Adirondack Flames

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Adirondack Flames Performance

Includes Youth Hockey (no minimum), Broomball, Dance Routine, Gymnastics, Figure Skating, etc (minimum X)

  • Play in front of thousands of fans
  • Great seats for the fast-paced, hard-hitting action
  • 10% Discount on Official Adirondack Flames merchandise
  • Personal Account Executive to make your party’s experience enjoyable and memorable
  • Groups announced on the Video Board during the game
  • Receive exclusive ticket offers all season

Contact an Adirondack Flames Account Executive at 760-386-7487 to book your group today! 

Group Outtings


This group package takes your group outing to the next level. An All Access experience truly gives you the pro perspective and allows your group to do much more then just watch the game.An All Access outing allows your group a personalized locker room tour, access to the Flames bench during warm-ups and front row seats on the glass!

This is a can’t miss experience for any group of ten or more who are looking for the insider view of Adirondack Flames hockey.

Price: $600 (15 patrons, includes game ticket plus everything mentioned above) – Additional members can be added for $40 per person (Maximum 25 patrons).


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Know the Basic Rules of Ice Hockey

The game requires an arena of ice and a lot of gear to play securely. Luckily, regardless of where you live, you can adjust the rules and appreciate a fun, high-vitality game. Let’s discuss the rules of Ice Hockey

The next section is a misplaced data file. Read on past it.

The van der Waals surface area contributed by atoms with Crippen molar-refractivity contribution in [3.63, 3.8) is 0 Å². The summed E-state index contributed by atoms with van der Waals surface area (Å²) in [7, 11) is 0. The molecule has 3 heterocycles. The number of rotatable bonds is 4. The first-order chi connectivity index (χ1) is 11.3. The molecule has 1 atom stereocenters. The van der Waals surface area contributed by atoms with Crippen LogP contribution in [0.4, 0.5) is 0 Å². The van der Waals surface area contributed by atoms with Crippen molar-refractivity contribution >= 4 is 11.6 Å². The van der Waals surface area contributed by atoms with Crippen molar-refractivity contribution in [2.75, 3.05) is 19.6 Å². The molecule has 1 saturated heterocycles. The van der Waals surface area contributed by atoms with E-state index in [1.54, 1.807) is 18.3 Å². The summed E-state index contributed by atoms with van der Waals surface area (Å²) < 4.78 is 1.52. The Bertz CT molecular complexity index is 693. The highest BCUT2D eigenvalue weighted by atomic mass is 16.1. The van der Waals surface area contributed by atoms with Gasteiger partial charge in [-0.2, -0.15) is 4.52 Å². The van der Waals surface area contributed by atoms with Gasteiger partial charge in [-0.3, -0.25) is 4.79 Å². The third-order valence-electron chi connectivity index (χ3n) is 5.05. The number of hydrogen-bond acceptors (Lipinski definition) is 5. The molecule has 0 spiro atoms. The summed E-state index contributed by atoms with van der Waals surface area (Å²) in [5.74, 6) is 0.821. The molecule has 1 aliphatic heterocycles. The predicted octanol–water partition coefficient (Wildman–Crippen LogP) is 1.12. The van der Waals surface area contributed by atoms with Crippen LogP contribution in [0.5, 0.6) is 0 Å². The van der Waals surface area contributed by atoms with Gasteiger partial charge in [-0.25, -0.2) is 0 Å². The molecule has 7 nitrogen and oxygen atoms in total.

The objective of the game:

The point of ice hockey is to score the number of goals than the opponents by getting the puck into the restriction’s goal post. A goal is scored just if the greater part of the puck crosses the whole objective line. It’s unlawful to kick the puck over the line or to volley it in, so players must utilize their stick to hit the puck when it’s in contact with the ice keeping in mind the end goal to score. But, diversions off different players — including the goalie (otherwise called the goaltender) — are additionally allowed as lawful objectives.

Ice hockey


Matches are played in three 20 minute time frames. The clock is ceased each time play stops, which implies each second is important.


The arena is isolated into zones. A red line at focus ice separates the arena down the middle. It’s utilized to decide “icing” infringement. There are likewise 2 blue lines that separate the arena into 3 sections called zones. Each blue line is 60′ from every objective. These lines are utilized to judge if a player is offside.

The zone between the 2 blue lines amidst the arena is the “impartial zone.” The area where the objective is found is the “protecting zone” for the team guarding the objective. The area where the contradicting objective is found is the “assaulting zone” or “hostile zone”.


The referee administers the diversion, calls the penalties, decides whether objectives are scored and handles face-offs at focus ice toward the beginning of every segment.


Two are utilized. They call offside, offside pass, icing and handle all face-offs not happening at focus ice. They don’t call penalties, yet can prescribe to the referee that a punishment is called.